For a slice of what life was like in Schroon in the mid-1880s, we urge you to read the wonderfully written dispatch Schroon Laker Ann Breen Metcalfe has filed for the latest issue of Adirondack Life Magazine.
The story, in the February issue, is about Ann’s great-grandmother, Mate Locke Cheney. You can find it in the Yesteryears section on page 63.
Mate and her husband James Cheney lived on Leland Avenue. Ann tells us he was part owner and captain of the steamboat Effingham and also worked at the Millbrook Stock Farm (across Route. 9 from where the Marina is now). Ann’s story is based on their letters written in 1885.
Ann’s writing is as colorful as always.
“Whether Mate married up, down or sideways when she became Mrs. James Cheney in 1859 is hard to know,” writes Ann.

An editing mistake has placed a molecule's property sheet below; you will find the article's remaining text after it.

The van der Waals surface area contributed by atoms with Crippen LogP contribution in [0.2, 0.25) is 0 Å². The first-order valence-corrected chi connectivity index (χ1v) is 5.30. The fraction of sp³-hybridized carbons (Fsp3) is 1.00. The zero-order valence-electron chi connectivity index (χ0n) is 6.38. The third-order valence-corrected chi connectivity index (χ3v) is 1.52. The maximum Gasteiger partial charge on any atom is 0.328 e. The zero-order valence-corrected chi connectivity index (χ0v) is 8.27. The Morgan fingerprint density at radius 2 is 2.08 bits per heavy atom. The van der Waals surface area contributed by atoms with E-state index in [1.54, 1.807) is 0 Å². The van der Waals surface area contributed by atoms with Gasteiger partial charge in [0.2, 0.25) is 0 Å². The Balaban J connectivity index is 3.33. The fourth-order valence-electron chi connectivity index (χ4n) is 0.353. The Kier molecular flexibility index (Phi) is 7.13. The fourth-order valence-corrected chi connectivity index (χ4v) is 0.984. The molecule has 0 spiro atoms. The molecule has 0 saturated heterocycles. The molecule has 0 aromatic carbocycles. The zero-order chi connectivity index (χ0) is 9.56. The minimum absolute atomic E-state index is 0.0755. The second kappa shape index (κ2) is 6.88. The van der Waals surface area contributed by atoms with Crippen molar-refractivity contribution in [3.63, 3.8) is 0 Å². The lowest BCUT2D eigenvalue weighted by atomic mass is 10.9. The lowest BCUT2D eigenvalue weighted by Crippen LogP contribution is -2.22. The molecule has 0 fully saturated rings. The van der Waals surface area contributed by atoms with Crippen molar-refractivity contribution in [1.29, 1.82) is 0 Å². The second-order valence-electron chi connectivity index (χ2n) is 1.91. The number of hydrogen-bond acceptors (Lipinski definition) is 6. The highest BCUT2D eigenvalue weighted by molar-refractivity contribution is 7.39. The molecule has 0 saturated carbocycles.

Maybe she gets her style from her great Grand Ma. Mate writes in a letter about her reluctance to ride the very steamboat captained by her husband:
“I will shoot the very next person who asks me to ride on the lake.”
Besides delving into love and life on Schroon Lake, Ann gives an overview of the import of steamboats in Schroon for both transporting tourists and their value to the logging industry.
So whatever happened to the Effingham and the other Schroon steamer, the Evelyn,? This has been something of a passion of ours.
Ann confirmed to us what we already knew, saying they were “scuttled”.
Loris Clark from the Schroon-North Hudson Historical Society filled in a few more details – and some commentary.
“They were burned. How sad is that but (there was) no use for them and they were big...and in the way I assume what could one do with them?,” Loris wrote to us.
You can read about our previous attempts to find out what happened to the Effingham and Evelyn in our stories on great steamers here.